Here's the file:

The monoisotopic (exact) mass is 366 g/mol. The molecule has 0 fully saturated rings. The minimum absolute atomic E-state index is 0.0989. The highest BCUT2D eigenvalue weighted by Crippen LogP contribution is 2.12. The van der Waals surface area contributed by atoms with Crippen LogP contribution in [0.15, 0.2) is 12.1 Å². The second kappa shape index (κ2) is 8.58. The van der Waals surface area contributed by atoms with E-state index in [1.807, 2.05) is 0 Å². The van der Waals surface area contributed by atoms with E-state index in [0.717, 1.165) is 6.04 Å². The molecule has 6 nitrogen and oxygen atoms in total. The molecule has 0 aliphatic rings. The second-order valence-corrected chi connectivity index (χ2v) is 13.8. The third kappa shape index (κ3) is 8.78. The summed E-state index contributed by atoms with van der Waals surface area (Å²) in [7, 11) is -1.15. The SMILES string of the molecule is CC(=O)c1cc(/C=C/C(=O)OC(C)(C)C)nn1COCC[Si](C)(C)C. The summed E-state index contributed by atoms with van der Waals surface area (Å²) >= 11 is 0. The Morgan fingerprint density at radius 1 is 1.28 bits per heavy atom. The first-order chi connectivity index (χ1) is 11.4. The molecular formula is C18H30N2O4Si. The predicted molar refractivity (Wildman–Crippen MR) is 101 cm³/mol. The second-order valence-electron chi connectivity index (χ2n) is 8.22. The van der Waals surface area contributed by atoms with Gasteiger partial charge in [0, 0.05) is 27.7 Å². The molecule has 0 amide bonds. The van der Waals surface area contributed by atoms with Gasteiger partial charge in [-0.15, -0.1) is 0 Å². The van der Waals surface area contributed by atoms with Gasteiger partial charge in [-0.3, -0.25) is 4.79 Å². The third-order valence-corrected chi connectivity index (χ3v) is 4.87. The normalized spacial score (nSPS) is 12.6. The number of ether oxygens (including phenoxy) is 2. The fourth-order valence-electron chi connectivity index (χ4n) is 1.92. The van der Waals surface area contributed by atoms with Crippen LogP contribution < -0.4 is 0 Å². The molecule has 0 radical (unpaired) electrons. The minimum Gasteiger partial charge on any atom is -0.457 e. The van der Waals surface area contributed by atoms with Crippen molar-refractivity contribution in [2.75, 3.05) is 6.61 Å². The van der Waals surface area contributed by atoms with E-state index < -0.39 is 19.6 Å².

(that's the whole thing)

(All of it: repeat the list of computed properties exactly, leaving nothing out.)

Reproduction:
The monoisotopic (exact) mass is 366 g/mol. The molecule has 0 fully saturated rings. The minimum absolute atomic E-state index is 0.0989. The highest BCUT2D eigenvalue weighted by Crippen LogP contribution is 2.12. The van der Waals surface area contributed by atoms with Crippen LogP contribution in [0.15, 0.2) is 12.1 Å². The second kappa shape index (κ2) is 8.58. The van der Waals surface area contributed by atoms with E-state index in [1.807, 2.05) is 0 Å². The van der Waals surface area contributed by atoms with E-state index in [0.717, 1.165) is 6.04 Å². The molecule has 6 nitrogen and oxygen atoms in total. The molecule has 0 aliphatic rings. The second-order valence-corrected chi connectivity index (χ2v) is 13.8. The third kappa shape index (κ3) is 8.78. The summed E-state index contributed by atoms with van der Waals surface area (Å²) in [7, 11) is -1.15. The SMILES string of the molecule is CC(=O)c1cc(/C=C/C(=O)OC(C)(C)C)nn1COCC[Si](C)(C)C. The summed E-state index contributed by atoms with van der Waals surface area (Å²) >= 11 is 0. The Morgan fingerprint density at radius 1 is 1.28 bits per heavy atom. The first-order chi connectivity index (χ1) is 11.4. The molecular formula is C18H30N2O4Si. The predicted molar refractivity (Wildman–Crippen MR) is 101 cm³/mol. The second-order valence-electron chi connectivity index (χ2n) is 8.22. The van der Waals surface area contributed by atoms with Gasteiger partial charge in [0, 0.05) is 27.7 Å². The molecule has 0 amide bonds. The van der Waals surface area contributed by atoms with Gasteiger partial charge in [-0.15, -0.1) is 0 Å². The van der Waals surface area contributed by atoms with Gasteiger partial charge in [-0.3, -0.25) is 4.79 Å². The third-order valence-corrected chi connectivity index (χ3v) is 4.87. The normalized spacial score (nSPS) is 12.6. The number of ether oxygens (including phenoxy) is 2. The fourth-order valence-electron chi connectivity index (χ4n) is 1.92. The van der Waals surface area contributed by atoms with Crippen LogP contribution < -0.4 is 0 Å². The molecule has 0 radical (unpaired) electrons. The minimum Gasteiger partial charge on any atom is -0.457 e. The van der Waals surface area contributed by atoms with Crippen molar-refractivity contribution in [2.75, 3.05) is 6.61 Å². The van der Waals surface area contributed by atoms with E-state index < -0.39 is 19.6 Å².